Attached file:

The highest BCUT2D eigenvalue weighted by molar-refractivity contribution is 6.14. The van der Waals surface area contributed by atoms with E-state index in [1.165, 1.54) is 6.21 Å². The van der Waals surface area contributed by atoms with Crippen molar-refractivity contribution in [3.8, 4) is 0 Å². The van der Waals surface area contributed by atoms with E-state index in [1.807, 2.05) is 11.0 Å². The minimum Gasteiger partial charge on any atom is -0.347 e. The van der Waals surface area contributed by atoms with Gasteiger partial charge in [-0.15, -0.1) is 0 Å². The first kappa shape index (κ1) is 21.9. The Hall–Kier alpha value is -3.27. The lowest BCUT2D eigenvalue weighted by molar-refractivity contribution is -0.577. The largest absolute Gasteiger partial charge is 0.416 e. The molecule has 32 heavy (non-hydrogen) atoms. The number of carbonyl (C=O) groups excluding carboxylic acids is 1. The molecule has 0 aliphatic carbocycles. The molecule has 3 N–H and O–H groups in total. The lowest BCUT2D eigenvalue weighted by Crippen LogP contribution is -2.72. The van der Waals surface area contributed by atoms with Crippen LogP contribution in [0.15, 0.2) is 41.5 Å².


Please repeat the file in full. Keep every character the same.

The highest BCUT2D eigenvalue weighted by molar-refractivity contribution is 6.14. The van der Waals surface area contributed by atoms with E-state index in [1.165, 1.54) is 6.21 Å². The van der Waals surface area contributed by atoms with Crippen molar-refractivity contribution in [3.8, 4) is 0 Å². The van der Waals surface area contributed by atoms with E-state index in [1.807, 2.05) is 11.0 Å². The minimum Gasteiger partial charge on any atom is -0.347 e. The van der Waals surface area contributed by atoms with Gasteiger partial charge in [-0.15, -0.1) is 0 Å². The first kappa shape index (κ1) is 21.9. The Hall–Kier alpha value is -3.27. The lowest BCUT2D eigenvalue weighted by molar-refractivity contribution is -0.577. The largest absolute Gasteiger partial charge is 0.416 e. The molecule has 32 heavy (non-hydrogen) atoms. The number of carbonyl (C=O) groups excluding carboxylic acids is 1. The molecule has 0 aliphatic carbocycles. The molecule has 3 N–H and O–H groups in total. The lowest BCUT2D eigenvalue weighted by Crippen LogP contribution is -2.72. The van der Waals surface area contributed by atoms with Crippen LogP contribution in [0.15, 0.2) is 41.5 Å².